Our health center is more isolated than the ones in Phoenix. We’re about two hours north of there. It’s a smaller community, but we have rowdy protesters. There were only two yesterday. Last week we had 10. The week before it was 12.
There was a group of anti-abortion extremists that did a lot of training a couple of years ago, all around the country. A young couple here went to that training. They were really excitable radicals, and they had gathered together a ragtag group of people.
They screamed, yelled into a megaphone. A couple of times they came into the clinic. They came to my house twice. Eventually, the couple moved to California. I heard they got into some trouble, some dorm protest, they were put on notice. That makes them successful in the eyes of other protest groups.
We still have a group that stands outside — sometimes only two or three, but usually six, eight, or 10. They’re there with their ugly signs, and they take pictures. They have a lot of children that they keep out there — but I think it backfires. And then this one older gentleman, he holds his signs and screams in front of City Hall. The other week, two women came out of nowhere and tried to take his signs. It made the front page.
Our patients? Some are angry and yell back at the protesters, wanting to argue — which we discourage. Some are offended by the protesters’ signs. They feel like it’s an invasion of privacy. Some people go out the back door — but not many. Most people just dismiss them.
The staff gets tired of it. Some people use the back door. One day, not too long ago, I was very frustrated. The protesters walked up and shoved a camera in my windshield, took my picture. They have our pictures, our license plates, our addresses — we know that. But it was so blatant, right in my face. By the time we call the cops they’re back standing out on the sidewalk where they have to be. It’s like a game of chicken.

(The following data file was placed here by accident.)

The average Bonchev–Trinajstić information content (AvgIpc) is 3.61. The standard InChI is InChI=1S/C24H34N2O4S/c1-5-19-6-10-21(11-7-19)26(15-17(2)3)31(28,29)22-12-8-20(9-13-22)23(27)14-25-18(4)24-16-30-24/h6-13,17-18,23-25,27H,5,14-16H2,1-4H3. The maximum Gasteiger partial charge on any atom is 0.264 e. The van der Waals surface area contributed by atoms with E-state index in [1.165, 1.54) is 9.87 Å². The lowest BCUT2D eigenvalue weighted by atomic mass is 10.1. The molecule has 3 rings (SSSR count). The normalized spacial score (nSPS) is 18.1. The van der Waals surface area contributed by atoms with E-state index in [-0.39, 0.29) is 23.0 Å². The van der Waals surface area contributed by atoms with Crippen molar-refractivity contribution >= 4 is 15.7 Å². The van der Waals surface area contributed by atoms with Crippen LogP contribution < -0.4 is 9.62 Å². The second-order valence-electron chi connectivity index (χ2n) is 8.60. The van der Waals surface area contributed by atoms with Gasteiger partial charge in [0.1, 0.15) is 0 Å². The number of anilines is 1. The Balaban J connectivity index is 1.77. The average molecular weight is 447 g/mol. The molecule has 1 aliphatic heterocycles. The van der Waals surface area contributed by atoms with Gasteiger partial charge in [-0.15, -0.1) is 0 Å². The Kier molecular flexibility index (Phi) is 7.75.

I’ve been with Planned Parenthood for 27 years. I remember when we used to have surgeries here in Flagstaff. This was before the bubble law, and the protesters could be right up against the building. It was hard to get the patients in the door. There were altercations.
The work we do is important work. I’m of an age that I know what it was like before Roe. I have good friends and family members who had illegal abortions. My college roommate had an illegal abortion and died of complications.
I feel very, very fearful that this work will not continue. I don’t think that young women generally get that. Women went to Mexico and Puerto Rico and the back alleys of Chicago and New York, and many women died or were mutilated and certainly sustained some emotional trauma.
It’s unthinkable that things could go back to how they used to be.
I am Emily X.
I am Planned Parenthood.